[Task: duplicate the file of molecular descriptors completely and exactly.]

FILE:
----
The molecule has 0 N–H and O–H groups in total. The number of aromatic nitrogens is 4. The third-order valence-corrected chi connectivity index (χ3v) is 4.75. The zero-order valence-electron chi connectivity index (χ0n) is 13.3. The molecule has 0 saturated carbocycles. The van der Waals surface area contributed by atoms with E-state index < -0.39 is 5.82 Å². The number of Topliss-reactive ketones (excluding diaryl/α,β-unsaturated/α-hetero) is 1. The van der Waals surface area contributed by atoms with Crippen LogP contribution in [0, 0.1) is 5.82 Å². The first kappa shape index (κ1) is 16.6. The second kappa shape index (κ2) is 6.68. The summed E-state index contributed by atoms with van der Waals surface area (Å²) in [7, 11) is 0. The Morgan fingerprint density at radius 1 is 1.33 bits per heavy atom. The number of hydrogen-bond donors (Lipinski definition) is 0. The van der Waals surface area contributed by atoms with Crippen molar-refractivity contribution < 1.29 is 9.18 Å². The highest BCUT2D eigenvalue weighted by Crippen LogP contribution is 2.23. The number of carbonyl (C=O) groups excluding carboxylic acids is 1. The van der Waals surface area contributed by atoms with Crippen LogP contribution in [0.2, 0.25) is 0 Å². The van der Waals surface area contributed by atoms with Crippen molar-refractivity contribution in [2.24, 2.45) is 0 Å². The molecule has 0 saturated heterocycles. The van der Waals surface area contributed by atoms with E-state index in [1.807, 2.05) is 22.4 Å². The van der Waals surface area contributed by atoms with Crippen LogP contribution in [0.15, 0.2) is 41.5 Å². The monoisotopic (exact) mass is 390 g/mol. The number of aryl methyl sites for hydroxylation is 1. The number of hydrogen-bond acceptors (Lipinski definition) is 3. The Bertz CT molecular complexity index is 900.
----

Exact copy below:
The molecule has 0 N–H and O–H groups in total. The number of aromatic nitrogens is 4. The third-order valence-corrected chi connectivity index (χ3v) is 4.75. The zero-order valence-electron chi connectivity index (χ0n) is 13.3. The molecule has 0 saturated carbocycles. The van der Waals surface area contributed by atoms with E-state index < -0.39 is 5.82 Å². The number of Topliss-reactive ketones (excluding diaryl/α,β-unsaturated/α-hetero) is 1. The van der Waals surface area contributed by atoms with Crippen LogP contribution in [0, 0.1) is 5.82 Å². The first kappa shape index (κ1) is 16.6. The second kappa shape index (κ2) is 6.68. The summed E-state index contributed by atoms with van der Waals surface area (Å²) in [7, 11) is 0. The Morgan fingerprint density at radius 1 is 1.33 bits per heavy atom. The number of hydrogen-bond donors (Lipinski definition) is 0. The van der Waals surface area contributed by atoms with Crippen molar-refractivity contribution < 1.29 is 9.18 Å². The highest BCUT2D eigenvalue weighted by Crippen LogP contribution is 2.23. The number of carbonyl (C=O) groups excluding carboxylic acids is 1. The van der Waals surface area contributed by atoms with Crippen LogP contribution in [0.2, 0.25) is 0 Å². The van der Waals surface area contributed by atoms with Crippen molar-refractivity contribution in [2.24, 2.45) is 0 Å². The molecule has 0 saturated heterocycles. The van der Waals surface area contributed by atoms with E-state index in [1.807, 2.05) is 22.4 Å². The van der Waals surface area contributed by atoms with Crippen LogP contribution in [0.15, 0.2) is 41.5 Å². The monoisotopic (exact) mass is 390 g/mol. The number of aryl methyl sites for hydroxylation is 1. The number of hydrogen-bond acceptors (Lipinski definition) is 3. The Bertz CT molecular complexity index is 900.